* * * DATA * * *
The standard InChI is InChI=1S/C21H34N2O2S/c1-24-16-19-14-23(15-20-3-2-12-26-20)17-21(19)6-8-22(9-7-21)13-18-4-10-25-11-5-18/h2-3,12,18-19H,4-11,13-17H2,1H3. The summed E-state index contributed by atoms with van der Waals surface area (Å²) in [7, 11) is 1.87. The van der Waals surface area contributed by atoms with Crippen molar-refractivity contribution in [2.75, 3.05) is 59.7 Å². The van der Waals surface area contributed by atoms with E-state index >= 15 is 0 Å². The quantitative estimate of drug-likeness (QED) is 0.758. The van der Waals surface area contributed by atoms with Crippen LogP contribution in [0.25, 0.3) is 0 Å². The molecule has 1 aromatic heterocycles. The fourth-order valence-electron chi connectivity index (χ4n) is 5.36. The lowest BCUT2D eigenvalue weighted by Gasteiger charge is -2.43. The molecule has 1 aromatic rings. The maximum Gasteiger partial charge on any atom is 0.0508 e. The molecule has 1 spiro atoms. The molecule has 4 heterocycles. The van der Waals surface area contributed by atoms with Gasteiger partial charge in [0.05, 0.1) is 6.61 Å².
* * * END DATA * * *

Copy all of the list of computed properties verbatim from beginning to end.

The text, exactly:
The standard InChI is InChI=1S/C21H34N2O2S/c1-24-16-19-14-23(15-20-3-2-12-26-20)17-21(19)6-8-22(9-7-21)13-18-4-10-25-11-5-18/h2-3,12,18-19H,4-11,13-17H2,1H3. The summed E-state index contributed by atoms with van der Waals surface area (Å²) in [7, 11) is 1.87. The van der Waals surface area contributed by atoms with Crippen molar-refractivity contribution in [2.75, 3.05) is 59.7 Å². The van der Waals surface area contributed by atoms with E-state index >= 15 is 0 Å². The quantitative estimate of drug-likeness (QED) is 0.758. The van der Waals surface area contributed by atoms with Crippen LogP contribution in [0.25, 0.3) is 0 Å². The molecule has 1 aromatic heterocycles. The fourth-order valence-electron chi connectivity index (χ4n) is 5.36. The lowest BCUT2D eigenvalue weighted by Gasteiger charge is -2.43. The molecule has 1 aromatic rings. The maximum Gasteiger partial charge on any atom is 0.0508 e. The molecule has 1 spiro atoms. The molecule has 4 heterocycles. The van der Waals surface area contributed by atoms with Gasteiger partial charge in [0.05, 0.1) is 6.61 Å².